At the White House daily press briefing today, Press Secretary Jay Carney did not deliver a statement but instead went straight to fielding questions from the media. He spent the bulk of his time addressing the deteriorating situation in Ukraine, the kidnapping of some 200 girls by the terrorist cell Boko Haram in Nigeria, and a newly released U.S. government report on climate change.
Zero questions were asked about Obamacare, the newly formed special committee on Benghazi headed by Rep. Trey Gowdy (R-SC), or the vote scheduled later today in the U.S. House of Representatives to hold former IRS official Lois Lerner in contempt of Congress.
On climate change: “This is a challenge that is real and is not one we are predicting that will affect us in the future, [but] is here facing us now,” Carney said. “[This] presents us with challenges now that we can meet. And, in so doing, improve the effects of climate change in the future.”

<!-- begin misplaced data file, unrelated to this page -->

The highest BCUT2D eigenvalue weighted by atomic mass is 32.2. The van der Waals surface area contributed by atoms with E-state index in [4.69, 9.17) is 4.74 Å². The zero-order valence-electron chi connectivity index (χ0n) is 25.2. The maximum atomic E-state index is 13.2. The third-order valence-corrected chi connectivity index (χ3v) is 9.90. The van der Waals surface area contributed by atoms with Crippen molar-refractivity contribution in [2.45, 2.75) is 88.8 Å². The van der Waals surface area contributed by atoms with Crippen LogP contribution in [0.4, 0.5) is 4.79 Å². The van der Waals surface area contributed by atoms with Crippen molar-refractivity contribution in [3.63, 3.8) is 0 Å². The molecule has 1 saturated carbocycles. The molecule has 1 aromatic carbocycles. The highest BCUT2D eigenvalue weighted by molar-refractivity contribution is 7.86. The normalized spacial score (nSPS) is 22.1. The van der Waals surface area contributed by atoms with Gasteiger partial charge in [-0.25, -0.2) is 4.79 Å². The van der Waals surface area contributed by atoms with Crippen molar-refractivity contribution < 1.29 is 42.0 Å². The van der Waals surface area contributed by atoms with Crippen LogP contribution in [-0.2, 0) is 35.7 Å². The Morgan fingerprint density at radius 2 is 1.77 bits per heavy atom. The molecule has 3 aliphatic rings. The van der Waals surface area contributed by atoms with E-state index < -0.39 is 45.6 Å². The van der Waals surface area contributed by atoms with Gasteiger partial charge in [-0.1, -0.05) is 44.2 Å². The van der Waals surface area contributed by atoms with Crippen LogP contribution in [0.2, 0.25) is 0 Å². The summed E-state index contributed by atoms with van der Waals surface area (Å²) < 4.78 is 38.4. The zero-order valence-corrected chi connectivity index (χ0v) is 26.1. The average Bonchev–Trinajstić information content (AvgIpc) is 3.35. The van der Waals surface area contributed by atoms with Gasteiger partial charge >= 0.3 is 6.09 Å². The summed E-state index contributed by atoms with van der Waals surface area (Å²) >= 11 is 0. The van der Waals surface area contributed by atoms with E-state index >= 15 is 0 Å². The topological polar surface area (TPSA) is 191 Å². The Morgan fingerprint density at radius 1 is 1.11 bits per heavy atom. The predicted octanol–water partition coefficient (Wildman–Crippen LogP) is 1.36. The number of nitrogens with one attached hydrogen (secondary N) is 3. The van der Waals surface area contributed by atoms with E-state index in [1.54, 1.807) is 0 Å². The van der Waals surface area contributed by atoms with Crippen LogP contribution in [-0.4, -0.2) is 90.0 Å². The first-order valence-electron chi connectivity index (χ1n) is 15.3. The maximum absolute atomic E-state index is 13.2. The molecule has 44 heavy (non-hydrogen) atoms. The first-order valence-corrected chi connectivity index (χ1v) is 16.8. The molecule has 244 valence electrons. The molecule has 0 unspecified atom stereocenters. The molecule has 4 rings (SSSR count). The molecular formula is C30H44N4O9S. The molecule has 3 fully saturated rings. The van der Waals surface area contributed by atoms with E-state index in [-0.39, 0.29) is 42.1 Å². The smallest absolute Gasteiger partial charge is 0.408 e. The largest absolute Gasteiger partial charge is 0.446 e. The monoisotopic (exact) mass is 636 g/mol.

When later asked by MSNBC’s Chuck Todd if the president will use unilateral actions to combat climate change or to invest in green energy, he nodded in the affirmative.
“Those investments have and will continue to pay off in the broad all-of-the-above strategy,” he said. “If Congress is sitting still he won’t.”
On the terrorist kidnappings in Nigeria: “What I can tell you is that it is certainly up to Nigeria to maintain the safety and security of its citizens,” Carney said. “These girls were kidnapped and captured 22 days ago. Appropriate action must be taken.”
“President Obama has directed we do everything we can to find and free these girls,” he added.
Secretary of State John Kerry and President Obama will discuss this unfolding situation later today in a closed meeting at the White House.
On the situation in Ukraine: “The chaos we have seen in eastern and southern Ukraine is a direct result of Russian involvement and intervention,” Carney said. “So, it certainly isn’t a surprise to see Russian leaders questioning the ability of Ukraine to have an election [on May 25]. We and our partners are focused on that: making sure Ukraine does have that ability. Despite the violence and chaos we have seen in some cities in Ukraine, [the majority] of the nation is calm and we expect the elections will proceed, and Ukraine will be able to exercise their fundamental right to vote for a president.”
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